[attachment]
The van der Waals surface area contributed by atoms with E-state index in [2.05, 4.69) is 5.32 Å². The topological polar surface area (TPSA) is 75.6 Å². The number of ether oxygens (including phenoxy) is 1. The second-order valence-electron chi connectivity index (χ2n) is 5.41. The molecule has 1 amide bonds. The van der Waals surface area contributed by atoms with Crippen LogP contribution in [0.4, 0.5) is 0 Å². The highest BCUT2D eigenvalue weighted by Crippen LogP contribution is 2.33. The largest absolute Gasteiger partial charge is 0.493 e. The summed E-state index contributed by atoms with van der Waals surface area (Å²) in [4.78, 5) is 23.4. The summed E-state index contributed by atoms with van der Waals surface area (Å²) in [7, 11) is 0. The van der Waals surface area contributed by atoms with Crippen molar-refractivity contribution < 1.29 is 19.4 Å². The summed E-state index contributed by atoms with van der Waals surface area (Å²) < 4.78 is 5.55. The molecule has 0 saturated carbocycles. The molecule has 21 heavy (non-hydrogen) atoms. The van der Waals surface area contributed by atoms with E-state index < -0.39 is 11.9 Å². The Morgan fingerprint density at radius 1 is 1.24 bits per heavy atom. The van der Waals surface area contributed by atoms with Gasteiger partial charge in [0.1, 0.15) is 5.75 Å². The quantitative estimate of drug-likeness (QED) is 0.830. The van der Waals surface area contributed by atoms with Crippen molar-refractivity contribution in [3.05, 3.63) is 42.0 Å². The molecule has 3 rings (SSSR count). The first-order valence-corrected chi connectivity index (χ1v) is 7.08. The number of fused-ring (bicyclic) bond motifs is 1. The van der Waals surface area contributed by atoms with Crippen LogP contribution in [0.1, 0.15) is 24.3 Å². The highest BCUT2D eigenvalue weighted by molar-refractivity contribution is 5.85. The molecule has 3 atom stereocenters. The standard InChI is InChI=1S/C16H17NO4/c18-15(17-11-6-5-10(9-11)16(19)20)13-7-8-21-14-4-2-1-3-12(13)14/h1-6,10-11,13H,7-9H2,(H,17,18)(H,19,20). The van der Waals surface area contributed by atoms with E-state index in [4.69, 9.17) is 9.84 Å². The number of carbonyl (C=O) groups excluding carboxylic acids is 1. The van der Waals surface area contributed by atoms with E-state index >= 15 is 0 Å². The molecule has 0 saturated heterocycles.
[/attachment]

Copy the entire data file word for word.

The van der Waals surface area contributed by atoms with E-state index in [2.05, 4.69) is 5.32 Å². The topological polar surface area (TPSA) is 75.6 Å². The number of ether oxygens (including phenoxy) is 1. The second-order valence-electron chi connectivity index (χ2n) is 5.41. The molecule has 1 amide bonds. The van der Waals surface area contributed by atoms with Crippen LogP contribution in [0.4, 0.5) is 0 Å². The highest BCUT2D eigenvalue weighted by Crippen LogP contribution is 2.33. The largest absolute Gasteiger partial charge is 0.493 e. The summed E-state index contributed by atoms with van der Waals surface area (Å²) in [4.78, 5) is 23.4. The summed E-state index contributed by atoms with van der Waals surface area (Å²) in [7, 11) is 0. The van der Waals surface area contributed by atoms with Crippen molar-refractivity contribution < 1.29 is 19.4 Å². The summed E-state index contributed by atoms with van der Waals surface area (Å²) < 4.78 is 5.55. The molecule has 0 saturated carbocycles. The molecule has 21 heavy (non-hydrogen) atoms. The van der Waals surface area contributed by atoms with E-state index < -0.39 is 11.9 Å². The Morgan fingerprint density at radius 1 is 1.24 bits per heavy atom. The van der Waals surface area contributed by atoms with Gasteiger partial charge in [0.1, 0.15) is 5.75 Å². The quantitative estimate of drug-likeness (QED) is 0.830. The van der Waals surface area contributed by atoms with Crippen molar-refractivity contribution in [3.05, 3.63) is 42.0 Å². The molecule has 3 rings (SSSR count). The first-order valence-corrected chi connectivity index (χ1v) is 7.08. The number of fused-ring (bicyclic) bond motifs is 1. The van der Waals surface area contributed by atoms with Crippen LogP contribution in [0.1, 0.15) is 24.3 Å². The highest BCUT2D eigenvalue weighted by molar-refractivity contribution is 5.85. The molecule has 3 atom stereocenters. The standard InChI is InChI=1S/C16H17NO4/c18-15(17-11-6-5-10(9-11)16(19)20)13-7-8-21-14-4-2-1-3-12(13)14/h1-6,10-11,13H,7-9H2,(H,17,18)(H,19,20). The van der Waals surface area contributed by atoms with E-state index in [4.69, 9.17) is 9.84 Å². The number of carbonyl (C=O) groups excluding carboxylic acids is 1. The van der Waals surface area contributed by atoms with E-state index >= 15 is 0 Å². The molecule has 0 saturated heterocycles.